Posts tagged ‘Bev Hutney’

November 2, 2012

Despite Survey Report, Recognition Clubs Make Sense!

Despite a report from The Stelter Company that seems to suggest otherwise, donor recognition clubs can still be a valuable part of a sound development program.

Last month, I reported on insights and flaws contained in What Makes Them Give: 2012 Stelter Donor Insight Report. Now, I want to more thoroughly explore the controversy the report has spawned regarding the subject of whether or not donors want to be part of a donor recognition club.

The survey asked planned gift donors and “best prospects”:

Are you currently a member of a donor recognition club for any charity — this would be an organization for major donors and/or people who have made a planned gift to that charity?”

The survey found, “Just 14 percent of planned givers and best prospects are currently members of a recognition club.” That breaks out as 17 percent of planned givers and 13 percent of best prospects saying they are members of a recognition club, according to Bev Hutney, Director of Research and Innovation at Stelter. Of those who are not members of a recognition club, only three percent of both groups say they would like to be “invited” to join one, when asked:

Would you like to be invited to be a member of this kind of organization for a charity you support, or would you prefer not?”

On the surface, the responses seem to suggest that donor recognition clubs are of little or no interest to donors and, therefore, of little or no value. However, Hutney acknowledges that interest might be low because the term “recognition club” might not be understood by those not part of such a group. Or, they might have been put-off by the idea of being “invited” to be part of such a group. Also, the use of the term “organization” might have been confusing for some.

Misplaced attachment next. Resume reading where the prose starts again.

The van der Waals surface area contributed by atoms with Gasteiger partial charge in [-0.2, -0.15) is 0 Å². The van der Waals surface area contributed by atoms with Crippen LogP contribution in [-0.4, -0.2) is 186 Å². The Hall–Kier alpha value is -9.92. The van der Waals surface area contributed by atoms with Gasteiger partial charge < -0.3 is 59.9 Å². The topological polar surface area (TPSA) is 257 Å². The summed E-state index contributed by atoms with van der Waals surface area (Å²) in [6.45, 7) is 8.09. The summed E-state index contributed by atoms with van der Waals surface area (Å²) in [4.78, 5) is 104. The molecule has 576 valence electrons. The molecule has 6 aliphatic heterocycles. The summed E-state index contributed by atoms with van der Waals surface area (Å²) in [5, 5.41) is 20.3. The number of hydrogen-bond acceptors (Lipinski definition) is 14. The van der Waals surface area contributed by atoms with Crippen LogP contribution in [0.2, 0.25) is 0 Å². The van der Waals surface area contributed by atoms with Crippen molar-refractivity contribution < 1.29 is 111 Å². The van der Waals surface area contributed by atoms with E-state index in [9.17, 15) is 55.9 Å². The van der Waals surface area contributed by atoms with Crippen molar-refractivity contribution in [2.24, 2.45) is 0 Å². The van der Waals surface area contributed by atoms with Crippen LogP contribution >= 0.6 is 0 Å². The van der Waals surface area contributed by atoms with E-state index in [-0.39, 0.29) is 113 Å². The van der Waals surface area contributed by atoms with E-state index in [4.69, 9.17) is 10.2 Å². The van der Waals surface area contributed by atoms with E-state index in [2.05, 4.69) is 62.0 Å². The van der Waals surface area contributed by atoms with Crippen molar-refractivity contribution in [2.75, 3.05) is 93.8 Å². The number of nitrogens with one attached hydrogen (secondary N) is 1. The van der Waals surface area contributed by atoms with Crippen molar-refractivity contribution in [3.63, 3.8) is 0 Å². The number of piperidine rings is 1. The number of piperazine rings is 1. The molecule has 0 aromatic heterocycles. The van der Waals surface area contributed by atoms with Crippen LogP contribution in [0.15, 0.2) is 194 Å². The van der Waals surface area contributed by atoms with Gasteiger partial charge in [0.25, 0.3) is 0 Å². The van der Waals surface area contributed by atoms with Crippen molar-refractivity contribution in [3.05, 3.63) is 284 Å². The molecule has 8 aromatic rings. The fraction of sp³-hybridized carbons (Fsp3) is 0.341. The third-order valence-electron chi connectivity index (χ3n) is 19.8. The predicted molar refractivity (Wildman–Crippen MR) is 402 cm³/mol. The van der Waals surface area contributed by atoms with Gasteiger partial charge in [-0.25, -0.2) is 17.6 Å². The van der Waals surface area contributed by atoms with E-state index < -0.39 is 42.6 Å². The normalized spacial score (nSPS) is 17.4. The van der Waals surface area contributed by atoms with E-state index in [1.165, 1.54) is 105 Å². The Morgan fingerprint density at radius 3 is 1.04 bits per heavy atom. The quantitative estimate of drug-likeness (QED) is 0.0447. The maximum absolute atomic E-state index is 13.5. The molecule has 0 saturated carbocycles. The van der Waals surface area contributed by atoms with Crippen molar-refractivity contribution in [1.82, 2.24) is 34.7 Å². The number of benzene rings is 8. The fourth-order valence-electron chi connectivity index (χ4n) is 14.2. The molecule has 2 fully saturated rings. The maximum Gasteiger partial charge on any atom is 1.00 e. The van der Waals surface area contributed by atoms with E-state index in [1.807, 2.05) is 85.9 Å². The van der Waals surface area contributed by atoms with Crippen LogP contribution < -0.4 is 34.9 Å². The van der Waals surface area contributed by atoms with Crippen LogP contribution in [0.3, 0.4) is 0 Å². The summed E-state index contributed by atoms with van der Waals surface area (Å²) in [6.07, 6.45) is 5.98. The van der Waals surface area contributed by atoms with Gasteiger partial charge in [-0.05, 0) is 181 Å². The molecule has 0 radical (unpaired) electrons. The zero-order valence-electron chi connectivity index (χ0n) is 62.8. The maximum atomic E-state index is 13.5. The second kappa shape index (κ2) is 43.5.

The other issue with the survey result is that Selzer & Company, the research company that conducted the study, failed to take into account Social Desirability Bias. Russell N. James, III, JD, PhD, CFP, an economist and Director of Graduate Studies in Charitable Planning at Texas Tech University explains the issue with SDB this way:

One study found between 10 percent and 75 percent of the variance in participants’ responses can be explained by SDB (Nederhof, A. 1985. ‘Methods of coping with social desirability bias: a review.’ European Journal of Social Psychology, 15(3):263-280.)  Also, we know specifically that SDB is most likely to occur in responses to socially sensitive questions (King, M. and Bruner, G. 2000. ‘Social desirability bias: a neglected aspect of validity testing.’ Psychology and Marketing, 17(2):79–103.) like the issues we are dealing with here. For example, if you ask someone, ‘Are tax benefits motivational to you in making a charitable gift?,’ the answer is going to be ‘No,’ because ‘Yes’ is a socially inappropriate answer.

“Nevertheless, econometrically, we can see that deduction rates do strongly influence actual giving. Similarly, if you ask someone, ‘Would you like more public recognition of your donations?,’ the socially acceptable answer is ‘No.’”

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